It does seem, even though the GA Sec of State and his election people are backing the results, that they believe the guy, or people, or whatever, running the elections in Fulton County are incompetent.  But this has mostly to do with communication problems and working computers.  It has to do with speed, not accuracy. 

This stuff isn't new.  This conspiracy theory has been floating around for awhile.  Plenty of inaccuracy in it that displays the lack of knowledge of the procedure on the accusers.  It's been debunked, though apparently Rudy Giuliani thinks there is meat to it.  But apparently nothing good enough to bring to a DA or judge.  The Republicans on the Fulton county election board voted to invalidate the results, but only because the total number of votes changed every time there was a recount.  At the last recount there was like a 900 vote difference.  It points towards incompetency, but not towards conspiracy, fraud, or even enough votes to make a difference. 

Sorry, but to me, this is weak tea.  I'll say it again.  Infiltrate the dealer and find the supplier.   The people making the accusations should have been brought forward (the blonde lady spotter), 
the workers should have been brought forward.  The investigator and media on site should have been brought forward.  The observers should have been.  I havn't seen any of that.  I seen one lady who says she is a lawyer but not acting as one (real cute) and one guy running elections for the county who has answered all the questions the Republican members of the elections board asked of him.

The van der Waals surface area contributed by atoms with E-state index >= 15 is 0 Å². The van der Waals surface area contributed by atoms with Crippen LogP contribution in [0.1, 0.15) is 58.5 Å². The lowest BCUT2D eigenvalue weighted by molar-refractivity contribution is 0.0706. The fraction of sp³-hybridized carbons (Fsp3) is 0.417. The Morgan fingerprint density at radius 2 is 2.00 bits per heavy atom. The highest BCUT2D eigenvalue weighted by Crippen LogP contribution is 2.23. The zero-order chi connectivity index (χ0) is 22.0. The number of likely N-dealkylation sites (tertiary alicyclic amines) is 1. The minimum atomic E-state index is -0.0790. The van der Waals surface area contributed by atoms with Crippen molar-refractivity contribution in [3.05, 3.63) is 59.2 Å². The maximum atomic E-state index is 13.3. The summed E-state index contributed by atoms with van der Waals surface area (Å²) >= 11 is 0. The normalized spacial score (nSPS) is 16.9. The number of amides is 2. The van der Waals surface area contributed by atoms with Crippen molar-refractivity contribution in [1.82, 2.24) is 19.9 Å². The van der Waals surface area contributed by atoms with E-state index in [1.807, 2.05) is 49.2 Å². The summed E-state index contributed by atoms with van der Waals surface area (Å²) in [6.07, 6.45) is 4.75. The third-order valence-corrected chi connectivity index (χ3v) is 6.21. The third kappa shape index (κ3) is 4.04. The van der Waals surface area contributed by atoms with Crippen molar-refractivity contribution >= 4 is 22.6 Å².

Oh, and by GA law, you don't NEED observers in the room when counting is being done.  They are allowed to be there, but if they leave the counting doesn't stop or insn't invalid.  That's
GA law.  If it's a bad one, that's something the GA General Assembly, Republican controlled, should be able to take care of.   

The whole thing is full of holes.  If you want the GA General Assembly or the GA Supreme Court to step in, you better do better homework.  This is the Kavanaugh hearing again.  It's another tribal thing.  I think some people are so desperate now to show that there was SOME FRAUD, and that it was possibly HUGE, that they'll grasp at anything.  Your video is weak tea.  The idea that all these Republicans involved are all Deep State Never Trumpers certainly fits with the insane theories coming from the White House for the last few years, but it's pretty weak too.  The desperation stinks.  I understand that crazy people are going to buy it, but when normally intelligent and thoughtful people start being sucked into the conspiracy theories because they're desperate to be right or desperate to win, it's pretty pathetic.